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Nearly all consumers buy private label products when grocery shopping, according to a new study of 6,600 consumers conducted by Market Force Information, a worldwide leader in customer intelligence solutions. Of the categories studied, dairy products were the most frequently purchased private label groceries, while snacks ranked second, and cereal and cleaning supplies tied for third.
Market Force found little change in the frequency that consumers are purchasing private label when compared with its 2011 grocery study. Price and value were given as the top two reasons for buying private label in the four categories studied.
Eighty-three percent of consumers indicated that they sometimes buy private label brands if the product is better or it offers a higher value than the national brand alternative in a particular category. Thirteen percent said that they always buy private label if one is offered in their desired product category, and only 4% are either unaware of private label products or never purchase them because they believe national brands offer a better value and product.
Most consumers are loading their carts with private label dairy products such as milk and cheese on a regular basis, according to the study findings. More than three-quarters (76%) of respondents said they purchase private label dairy products most or some of the time, 19% said always and 5% said never.
The study also looked at new trials in the dairy category, asking consumers when they last tried a new brand of dairy product – one they had never tried before. Thirty-five percent said in the last three months, 21% said between three months and a year ago, and 44% said they could not remember the last time. Thirty percent – more than any other category studied – said the new dairy product they tried was private label, while 61% indicated it was not.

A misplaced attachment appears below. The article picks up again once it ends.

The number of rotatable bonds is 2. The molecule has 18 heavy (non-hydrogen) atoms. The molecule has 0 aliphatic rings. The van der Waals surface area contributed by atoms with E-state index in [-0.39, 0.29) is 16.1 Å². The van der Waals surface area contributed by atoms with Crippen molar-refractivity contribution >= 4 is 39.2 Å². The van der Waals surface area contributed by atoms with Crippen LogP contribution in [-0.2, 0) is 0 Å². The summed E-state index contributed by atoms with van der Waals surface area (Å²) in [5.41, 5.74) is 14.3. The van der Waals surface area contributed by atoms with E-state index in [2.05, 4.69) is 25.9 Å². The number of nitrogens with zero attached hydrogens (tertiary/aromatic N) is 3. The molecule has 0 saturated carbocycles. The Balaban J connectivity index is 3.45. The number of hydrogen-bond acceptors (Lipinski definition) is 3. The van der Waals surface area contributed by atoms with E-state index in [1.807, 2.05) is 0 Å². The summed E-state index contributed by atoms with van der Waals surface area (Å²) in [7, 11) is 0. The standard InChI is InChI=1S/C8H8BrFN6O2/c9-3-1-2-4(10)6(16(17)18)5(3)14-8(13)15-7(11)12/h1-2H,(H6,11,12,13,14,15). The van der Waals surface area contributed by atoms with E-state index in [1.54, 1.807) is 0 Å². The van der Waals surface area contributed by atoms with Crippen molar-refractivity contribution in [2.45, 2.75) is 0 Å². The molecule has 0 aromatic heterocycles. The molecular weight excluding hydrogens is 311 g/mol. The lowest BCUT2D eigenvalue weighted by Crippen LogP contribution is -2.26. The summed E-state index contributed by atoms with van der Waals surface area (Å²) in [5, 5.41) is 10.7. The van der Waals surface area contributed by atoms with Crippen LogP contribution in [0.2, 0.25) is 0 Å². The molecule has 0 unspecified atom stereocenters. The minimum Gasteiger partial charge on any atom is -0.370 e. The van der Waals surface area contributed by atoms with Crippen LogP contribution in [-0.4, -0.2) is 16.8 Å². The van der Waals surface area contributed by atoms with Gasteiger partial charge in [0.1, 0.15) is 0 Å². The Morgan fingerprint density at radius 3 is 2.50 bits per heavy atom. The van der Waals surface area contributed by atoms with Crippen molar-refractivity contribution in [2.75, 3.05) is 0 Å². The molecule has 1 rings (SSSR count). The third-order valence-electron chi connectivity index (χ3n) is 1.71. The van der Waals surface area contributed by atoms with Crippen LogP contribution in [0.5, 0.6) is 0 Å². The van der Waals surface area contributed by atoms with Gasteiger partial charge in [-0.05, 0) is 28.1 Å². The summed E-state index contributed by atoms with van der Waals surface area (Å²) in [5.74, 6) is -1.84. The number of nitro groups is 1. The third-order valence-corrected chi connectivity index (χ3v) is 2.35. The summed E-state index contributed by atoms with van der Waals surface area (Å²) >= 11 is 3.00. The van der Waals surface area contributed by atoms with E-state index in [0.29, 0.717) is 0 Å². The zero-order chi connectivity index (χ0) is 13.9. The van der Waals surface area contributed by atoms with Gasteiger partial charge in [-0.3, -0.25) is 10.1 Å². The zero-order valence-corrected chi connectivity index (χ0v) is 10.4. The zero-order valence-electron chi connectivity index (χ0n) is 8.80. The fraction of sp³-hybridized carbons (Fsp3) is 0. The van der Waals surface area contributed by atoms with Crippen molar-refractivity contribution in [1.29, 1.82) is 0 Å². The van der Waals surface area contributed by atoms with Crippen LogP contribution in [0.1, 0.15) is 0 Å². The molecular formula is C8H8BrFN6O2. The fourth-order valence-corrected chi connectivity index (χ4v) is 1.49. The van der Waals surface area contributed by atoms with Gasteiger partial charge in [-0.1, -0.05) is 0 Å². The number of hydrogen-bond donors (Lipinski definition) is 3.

Perhaps because it can carry a high price tag, cereal is another prevalent private label grocery buy. When asked how frequently they purchase their grocer’s private label cereal, 63% said some or most of the time, 8% said always and 29% never. Private label brands have some work to do in converting consumers from national brands. In a similar study conducted my Market Force in 2011, the same number of consumers (29%) indicated they never purchase private label cereal.
Of the 71% who indicated they purchase private label cereal in the 2013 study, 76% said they do so because of the price and 47% for the value. The consumers who only buy national brand cereal primarily do so for the taste (61%) and because they have coupons for it (17%). Of those who remembered trying a new cereal brand in the past year, 27% had bought a private label brand.
More than half of respondents said that they buy private label snacks some of the time, 22% choose them most of the time and 7% always opt for private label snacks.
Nearly half could not remember the last time they tried any new snack brand, while 31% had done so in the past three months and 23% had tried a new brand between three months and year. Of those who remembered trying a new cereal brand in the past year, 29% went with a private label brand.
“It’s worth noting that in every category we studied, consumers cited price as the primary reason for purchasing private label brands,” said Janet Eden-Harris, chief marketing officer for Market Force. “On the flip side, taste and quality were the top reasons given by consumers for never purchasing private label. If grocery brands can deliver on both price and taste, they have a good chance at grabbing more private label market share.”
On the non-food side, more than two-thirds of consumers purchase private label cleaning products some or most of the time. The number of consumers purchasing private label cleaning products has increased slightly from the 2011 Market Force study. Of those who buy private label cleaning products, 73% do so because of the price and 46% for the value. Fifty-six percent could not remember the last time they tried a new cleaning product brand and of those who did, 21% chose a private label brand, while 68% did not.
The survey was conducted in May 2013 across the United States and Canada. The pool of 6,645 respondents reflected a broad spectrum of income levels, with 60% reporting household incomes of more than $50,000 a year. Respondents’ ages ranged from 19 to over 65. Approximately 73% were women and 27% were men, and half have children at home.